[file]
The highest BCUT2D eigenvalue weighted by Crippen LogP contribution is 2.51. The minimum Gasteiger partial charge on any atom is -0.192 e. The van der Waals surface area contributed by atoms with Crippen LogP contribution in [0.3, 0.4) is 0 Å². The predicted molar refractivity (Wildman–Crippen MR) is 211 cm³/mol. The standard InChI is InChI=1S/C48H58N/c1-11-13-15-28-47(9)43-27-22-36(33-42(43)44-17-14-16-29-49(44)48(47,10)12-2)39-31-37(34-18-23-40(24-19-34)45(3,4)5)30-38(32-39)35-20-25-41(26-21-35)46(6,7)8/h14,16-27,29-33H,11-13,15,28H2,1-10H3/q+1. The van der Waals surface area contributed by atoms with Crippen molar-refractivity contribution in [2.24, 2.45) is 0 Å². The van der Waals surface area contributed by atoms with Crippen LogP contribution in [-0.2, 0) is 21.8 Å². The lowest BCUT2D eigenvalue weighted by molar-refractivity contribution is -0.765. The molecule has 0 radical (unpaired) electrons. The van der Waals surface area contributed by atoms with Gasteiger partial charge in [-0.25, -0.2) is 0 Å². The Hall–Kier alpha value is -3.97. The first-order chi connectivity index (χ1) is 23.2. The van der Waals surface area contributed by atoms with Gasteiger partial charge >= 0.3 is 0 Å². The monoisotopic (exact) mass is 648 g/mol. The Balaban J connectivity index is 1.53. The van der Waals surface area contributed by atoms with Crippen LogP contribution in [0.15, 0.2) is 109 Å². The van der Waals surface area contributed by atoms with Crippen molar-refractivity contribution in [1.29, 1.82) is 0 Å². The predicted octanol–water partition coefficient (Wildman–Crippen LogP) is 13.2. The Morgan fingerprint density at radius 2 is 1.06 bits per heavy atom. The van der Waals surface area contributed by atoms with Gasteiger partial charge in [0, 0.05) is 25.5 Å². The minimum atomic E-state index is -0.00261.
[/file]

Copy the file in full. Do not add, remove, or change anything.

The highest BCUT2D eigenvalue weighted by Crippen LogP contribution is 2.51. The minimum Gasteiger partial charge on any atom is -0.192 e. The van der Waals surface area contributed by atoms with Crippen LogP contribution in [0.3, 0.4) is 0 Å². The predicted molar refractivity (Wildman–Crippen MR) is 211 cm³/mol. The standard InChI is InChI=1S/C48H58N/c1-11-13-15-28-47(9)43-27-22-36(33-42(43)44-17-14-16-29-49(44)48(47,10)12-2)39-31-37(34-18-23-40(24-19-34)45(3,4)5)30-38(32-39)35-20-25-41(26-21-35)46(6,7)8/h14,16-27,29-33H,11-13,15,28H2,1-10H3/q+1. The van der Waals surface area contributed by atoms with Crippen molar-refractivity contribution in [2.24, 2.45) is 0 Å². The van der Waals surface area contributed by atoms with Crippen LogP contribution in [-0.2, 0) is 21.8 Å². The lowest BCUT2D eigenvalue weighted by molar-refractivity contribution is -0.765. The molecule has 0 radical (unpaired) electrons. The van der Waals surface area contributed by atoms with Gasteiger partial charge in [-0.25, -0.2) is 0 Å². The Hall–Kier alpha value is -3.97. The first-order chi connectivity index (χ1) is 23.2. The van der Waals surface area contributed by atoms with Gasteiger partial charge >= 0.3 is 0 Å². The monoisotopic (exact) mass is 648 g/mol. The Balaban J connectivity index is 1.53. The van der Waals surface area contributed by atoms with Crippen LogP contribution in [0.15, 0.2) is 109 Å². The van der Waals surface area contributed by atoms with Crippen molar-refractivity contribution in [1.29, 1.82) is 0 Å². The predicted octanol–water partition coefficient (Wildman–Crippen LogP) is 13.2. The Morgan fingerprint density at radius 2 is 1.06 bits per heavy atom. The van der Waals surface area contributed by atoms with Gasteiger partial charge in [0, 0.05) is 25.5 Å². The minimum atomic E-state index is -0.00261.